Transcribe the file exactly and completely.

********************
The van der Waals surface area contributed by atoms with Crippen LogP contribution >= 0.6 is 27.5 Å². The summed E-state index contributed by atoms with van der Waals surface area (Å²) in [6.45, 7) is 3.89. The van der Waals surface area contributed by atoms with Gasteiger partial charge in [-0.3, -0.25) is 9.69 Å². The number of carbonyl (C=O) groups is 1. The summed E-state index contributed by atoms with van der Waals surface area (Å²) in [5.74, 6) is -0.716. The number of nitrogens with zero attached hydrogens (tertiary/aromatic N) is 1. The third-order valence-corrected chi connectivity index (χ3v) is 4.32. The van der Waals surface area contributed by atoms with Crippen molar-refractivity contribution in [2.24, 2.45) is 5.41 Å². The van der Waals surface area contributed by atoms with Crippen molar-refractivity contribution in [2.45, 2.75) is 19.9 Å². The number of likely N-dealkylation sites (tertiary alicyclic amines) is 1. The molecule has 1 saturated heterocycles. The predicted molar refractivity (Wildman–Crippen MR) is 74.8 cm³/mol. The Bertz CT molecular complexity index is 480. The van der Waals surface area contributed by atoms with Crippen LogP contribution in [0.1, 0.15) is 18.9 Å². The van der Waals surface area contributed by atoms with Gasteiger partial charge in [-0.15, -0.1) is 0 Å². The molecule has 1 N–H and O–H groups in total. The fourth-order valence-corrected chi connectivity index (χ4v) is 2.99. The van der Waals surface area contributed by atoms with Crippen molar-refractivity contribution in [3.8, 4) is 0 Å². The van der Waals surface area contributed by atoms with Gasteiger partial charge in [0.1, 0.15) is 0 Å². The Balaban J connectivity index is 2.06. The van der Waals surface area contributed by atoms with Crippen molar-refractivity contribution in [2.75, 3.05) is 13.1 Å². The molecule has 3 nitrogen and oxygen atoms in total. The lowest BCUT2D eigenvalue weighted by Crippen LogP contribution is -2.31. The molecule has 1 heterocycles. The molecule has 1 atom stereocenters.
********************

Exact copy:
The van der Waals surface area contributed by atoms with Crippen LogP contribution >= 0.6 is 27.5 Å². The summed E-state index contributed by atoms with van der Waals surface area (Å²) in [6.45, 7) is 3.89. The van der Waals surface area contributed by atoms with Gasteiger partial charge in [-0.3, -0.25) is 9.69 Å². The number of carbonyl (C=O) groups is 1. The summed E-state index contributed by atoms with van der Waals surface area (Å²) in [5.74, 6) is -0.716. The number of nitrogens with zero attached hydrogens (tertiary/aromatic N) is 1. The third-order valence-corrected chi connectivity index (χ3v) is 4.32. The van der Waals surface area contributed by atoms with Crippen molar-refractivity contribution in [2.24, 2.45) is 5.41 Å². The van der Waals surface area contributed by atoms with Crippen molar-refractivity contribution in [2.45, 2.75) is 19.9 Å². The number of likely N-dealkylation sites (tertiary alicyclic amines) is 1. The molecule has 1 saturated heterocycles. The predicted molar refractivity (Wildman–Crippen MR) is 74.8 cm³/mol. The Bertz CT molecular complexity index is 480. The van der Waals surface area contributed by atoms with Crippen LogP contribution in [0.1, 0.15) is 18.9 Å². The van der Waals surface area contributed by atoms with Gasteiger partial charge in [-0.15, -0.1) is 0 Å². The molecule has 1 N–H and O–H groups in total. The fourth-order valence-corrected chi connectivity index (χ4v) is 2.99. The van der Waals surface area contributed by atoms with Crippen molar-refractivity contribution in [3.8, 4) is 0 Å². The van der Waals surface area contributed by atoms with Gasteiger partial charge in [0.1, 0.15) is 0 Å². The Balaban J connectivity index is 2.06. The van der Waals surface area contributed by atoms with Crippen molar-refractivity contribution in [2.75, 3.05) is 13.1 Å². The molecule has 3 nitrogen and oxygen atoms in total. The lowest BCUT2D eigenvalue weighted by Crippen LogP contribution is -2.31. The molecule has 1 heterocycles. The molecule has 1 atom stereocenters.